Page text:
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Customer Quarterly Newsletter | June 2014

Therapist Focus

Ali Fitch

(Ali after winning the NT Olympic Distance Champs, with her daughter Leilani, 16 week post caesarean)

Ali Fitch

Physiotherapist and Sports Scientist

How long have you been using the LTU-904:
13 months

Most inspiring or intriguing laser story:
A patient had a displaced fracture on their second toe, the result of that patient self-diagnosing "gout", as opposed to a stress fracture.  Regardless, the patient was going to race a half ironman 18 days later.  Intensive daily laser therapy coupled with no running or riding led to sufficient healing for the patient to race.  They went on to win their age category and qualify for the Ironman World Championships in Kona.

What do you use the laser for:
As an instrument of therapy in my physiotherapy & sports science business.  Uses include trigger points, scar tissue, acute soft tissue injuries, and of course the treatment above.

Important note

If your unit was supplied with a Reflective Shield, it is important that you ensure it is pulled off the tip rather than twisted when removing. If you find that it is stuck on: then with the tip pointed towards you, you may twist the shield slightly to the RIGHT (clockwise) only NOT towards the left while pulling it off. If you twist the shield to the left, then you may loosen the tip and damage the diode!


We offer monthly rental of the LTU-904 laser to both therapists and also to patients wanting to treat themselves. This can either be short-term or long-term depending on your needs. All rental costs are deducted from the price of a new laser if you subsequently decide to purchase.

Please contact us for further details.

New Research


Kelle B, Kozanoglu E
Department of Physical Medicine and Rehabilitation, Faculty of Medicine, Cukurova University, Adana, Turkey


OBJECTIVES: To investigate the effectiveness of low-level laser treatment and local corticosteroid injection in patients with subacromial impingement syndrome.

DESIGN: Controlled clinical trial.

SETTING: Physical Medicine and Rehabilitation outpatient clinic.

SUBJECTS: One hundred thirty-five patients with subacromial impingement syndrome.

INTERVENTION: The patients were allocated to three groups: local corticosteroid injection (group I); sham laser treatment (group II); and low-level laser treatment (group III). Low-level laser treatment was performed three times per week for a total of nine sessions. Local corticosteroid injections were administered twice, with an interval of 10 days between each. The patients were assessed at pre-treatment, post-treatment and three and six months after the first visit.

MAIN MEASURES: The primary outcome of the study was pain intensity (visual analog scale) during activity and at rest. The secondary outcomes were, shoulder functional status and quality of life measured by the University of California at Los Angeles rating score (UCLA) and Nottingham Health Profile (NHP) scale respectively.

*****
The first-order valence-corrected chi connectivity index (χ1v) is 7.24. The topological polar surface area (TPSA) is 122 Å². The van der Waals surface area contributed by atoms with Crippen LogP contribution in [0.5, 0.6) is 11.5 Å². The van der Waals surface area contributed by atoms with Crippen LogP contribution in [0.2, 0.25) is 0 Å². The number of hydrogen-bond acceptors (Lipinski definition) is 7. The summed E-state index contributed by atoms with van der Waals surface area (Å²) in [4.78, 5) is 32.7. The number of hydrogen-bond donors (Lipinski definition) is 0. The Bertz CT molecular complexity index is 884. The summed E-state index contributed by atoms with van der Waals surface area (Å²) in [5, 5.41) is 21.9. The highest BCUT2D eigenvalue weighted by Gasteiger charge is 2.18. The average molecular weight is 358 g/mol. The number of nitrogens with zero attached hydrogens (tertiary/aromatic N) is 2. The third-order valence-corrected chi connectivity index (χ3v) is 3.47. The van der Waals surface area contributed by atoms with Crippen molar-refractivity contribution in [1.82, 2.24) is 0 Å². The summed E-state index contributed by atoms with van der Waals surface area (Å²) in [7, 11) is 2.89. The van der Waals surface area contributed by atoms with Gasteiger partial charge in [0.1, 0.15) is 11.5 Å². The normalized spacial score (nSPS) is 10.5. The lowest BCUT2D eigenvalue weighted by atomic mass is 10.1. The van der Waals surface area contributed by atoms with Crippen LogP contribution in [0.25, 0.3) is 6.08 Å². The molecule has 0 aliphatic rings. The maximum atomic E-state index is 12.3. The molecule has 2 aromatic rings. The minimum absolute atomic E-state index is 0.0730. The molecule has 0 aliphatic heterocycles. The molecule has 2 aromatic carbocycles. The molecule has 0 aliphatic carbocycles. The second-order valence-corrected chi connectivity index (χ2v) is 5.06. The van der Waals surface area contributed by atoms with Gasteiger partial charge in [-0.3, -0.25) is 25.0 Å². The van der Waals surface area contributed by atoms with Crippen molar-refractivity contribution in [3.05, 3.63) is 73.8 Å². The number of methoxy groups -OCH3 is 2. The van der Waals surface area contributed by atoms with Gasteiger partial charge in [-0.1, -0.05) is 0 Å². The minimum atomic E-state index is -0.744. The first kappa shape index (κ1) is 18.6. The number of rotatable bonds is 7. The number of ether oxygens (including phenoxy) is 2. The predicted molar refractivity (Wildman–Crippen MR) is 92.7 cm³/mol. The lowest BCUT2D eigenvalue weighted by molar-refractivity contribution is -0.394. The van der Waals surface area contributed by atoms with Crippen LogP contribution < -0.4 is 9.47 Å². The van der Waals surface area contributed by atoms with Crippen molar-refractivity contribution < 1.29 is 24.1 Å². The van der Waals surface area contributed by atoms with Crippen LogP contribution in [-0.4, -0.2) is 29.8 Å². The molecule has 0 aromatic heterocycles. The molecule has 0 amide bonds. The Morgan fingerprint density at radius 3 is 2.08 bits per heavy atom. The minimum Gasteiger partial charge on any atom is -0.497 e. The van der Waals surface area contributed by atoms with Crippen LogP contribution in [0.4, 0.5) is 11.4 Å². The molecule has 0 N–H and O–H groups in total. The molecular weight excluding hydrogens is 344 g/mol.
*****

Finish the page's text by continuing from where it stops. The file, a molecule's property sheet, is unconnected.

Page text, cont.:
RESULTS: Significant differences were observed between groups I and II and between groups II and III regarding pain during activity and at rest scores at all of the visits (p<0.05). Nevertheless, significant improvement was observed between groups I and III regarding pain during activity only at post-treatment (p=0.013). The UCLA scores were significantly changed in all three study groups at all of the visits (p<0.05).

Retrieved from:


Fusakul Y, Aranyavalai T, Saensri P, Thiengwittayaporn S
Department of Physical Medicine and Rehabilitation, Faculty of Medicine Vajira Hospital, Navamindradhiraj University, Bangkok, Thailand


The efficacy of low-level laser therapy (LLLT) was evaluated in a total of 66 patients with mild to moderate carpal tunnel syndrome (CTS) with a double-blinded randomized controlled study. The patients were randomly assigned into two groups. Group I received 15 sessions of a gallium-aluminum-arsenide laser treatment at a dosage of 18 J per session over the carpal tunnel area with neutral wrist splint. Group II received placebo laser therapy with neutral wrist splint. The patients were evaluated with the following parameters: (1) clinical parameters which consisted of visual analog scale, symptom severity scale, functional status scale, and pinch strength and grip strength before the treatment and at 5- and 12-week follow-ups and (2) electroneurophysiological parameters from nerve conduction study which were evaluated before the treatment and at 12-week follow-up. Fifty nine patients (112 hands: unilateral CTS = 6 hands and bilateral CTS = 106 hands) completed the study. Both groups I and II had n = 56 hands. Improvements were significantly more pronounced in the LLLT-treated group than the placebo group especially for grip strength at 5- and 12-week follow-ups. At 12-week follow-up, distal motor latency of the median nerve was significantly improved in the LLLT group than the placebo group (p < 0.05). LLLT therapy, as an alternative for a conservative treatment, is effective for treating mild to moderate CTS patients. It can improve hand grip strength and electroneurophysiological parameter with a carry-over effect up to 3 months after treatment for grip strength of the affected hands.

Retrieved from:


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